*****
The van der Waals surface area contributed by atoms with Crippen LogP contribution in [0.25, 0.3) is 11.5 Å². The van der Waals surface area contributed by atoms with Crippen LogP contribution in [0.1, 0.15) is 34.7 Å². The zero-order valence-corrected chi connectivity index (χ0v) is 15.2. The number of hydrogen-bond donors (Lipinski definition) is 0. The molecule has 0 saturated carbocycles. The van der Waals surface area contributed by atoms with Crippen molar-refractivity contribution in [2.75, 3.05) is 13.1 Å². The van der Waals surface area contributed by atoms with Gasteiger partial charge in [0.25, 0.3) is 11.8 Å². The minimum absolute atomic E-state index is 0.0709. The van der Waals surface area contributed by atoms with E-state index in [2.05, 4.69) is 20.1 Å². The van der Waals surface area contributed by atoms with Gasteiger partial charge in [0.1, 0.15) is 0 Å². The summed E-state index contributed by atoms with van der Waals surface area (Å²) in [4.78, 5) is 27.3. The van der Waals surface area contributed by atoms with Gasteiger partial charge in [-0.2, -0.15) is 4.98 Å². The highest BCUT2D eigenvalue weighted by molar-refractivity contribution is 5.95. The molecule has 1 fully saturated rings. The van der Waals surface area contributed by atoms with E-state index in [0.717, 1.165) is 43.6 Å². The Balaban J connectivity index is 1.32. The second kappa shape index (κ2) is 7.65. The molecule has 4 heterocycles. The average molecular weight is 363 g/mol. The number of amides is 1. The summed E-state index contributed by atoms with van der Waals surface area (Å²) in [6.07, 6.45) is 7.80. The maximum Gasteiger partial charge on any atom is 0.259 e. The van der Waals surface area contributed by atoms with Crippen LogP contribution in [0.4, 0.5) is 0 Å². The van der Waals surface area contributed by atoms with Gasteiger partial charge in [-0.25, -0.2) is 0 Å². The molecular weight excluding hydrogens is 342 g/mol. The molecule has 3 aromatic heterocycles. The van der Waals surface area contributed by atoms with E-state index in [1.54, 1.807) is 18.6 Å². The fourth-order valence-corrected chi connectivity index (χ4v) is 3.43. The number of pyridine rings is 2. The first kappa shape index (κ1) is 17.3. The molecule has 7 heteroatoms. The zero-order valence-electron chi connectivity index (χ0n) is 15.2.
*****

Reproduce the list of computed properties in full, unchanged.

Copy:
The van der Waals surface area contributed by atoms with Crippen LogP contribution in [0.25, 0.3) is 11.5 Å². The van der Waals surface area contributed by atoms with Crippen LogP contribution in [0.1, 0.15) is 34.7 Å². The zero-order valence-corrected chi connectivity index (χ0v) is 15.2. The number of hydrogen-bond donors (Lipinski definition) is 0. The molecule has 0 saturated carbocycles. The van der Waals surface area contributed by atoms with Crippen molar-refractivity contribution in [2.75, 3.05) is 13.1 Å². The van der Waals surface area contributed by atoms with Gasteiger partial charge in [0.25, 0.3) is 11.8 Å². The minimum absolute atomic E-state index is 0.0709. The van der Waals surface area contributed by atoms with E-state index in [2.05, 4.69) is 20.1 Å². The van der Waals surface area contributed by atoms with Gasteiger partial charge in [0.1, 0.15) is 0 Å². The summed E-state index contributed by atoms with van der Waals surface area (Å²) in [4.78, 5) is 27.3. The van der Waals surface area contributed by atoms with Gasteiger partial charge in [-0.2, -0.15) is 4.98 Å². The highest BCUT2D eigenvalue weighted by molar-refractivity contribution is 5.95. The molecule has 1 fully saturated rings. The van der Waals surface area contributed by atoms with E-state index in [0.717, 1.165) is 43.6 Å². The Balaban J connectivity index is 1.32. The second kappa shape index (κ2) is 7.65. The molecule has 4 heterocycles. The average molecular weight is 363 g/mol. The number of amides is 1. The summed E-state index contributed by atoms with van der Waals surface area (Å²) in [6.07, 6.45) is 7.80. The maximum Gasteiger partial charge on any atom is 0.259 e. The van der Waals surface area contributed by atoms with Crippen LogP contribution in [0.4, 0.5) is 0 Å². The van der Waals surface area contributed by atoms with Gasteiger partial charge in [-0.25, -0.2) is 0 Å². The molecular weight excluding hydrogens is 342 g/mol. The molecule has 3 aromatic heterocycles. The van der Waals surface area contributed by atoms with E-state index in [1.54, 1.807) is 18.6 Å². The fourth-order valence-corrected chi connectivity index (χ4v) is 3.43. The number of pyridine rings is 2. The first kappa shape index (κ1) is 17.3. The molecule has 7 heteroatoms. The zero-order valence-electron chi connectivity index (χ0n) is 15.2.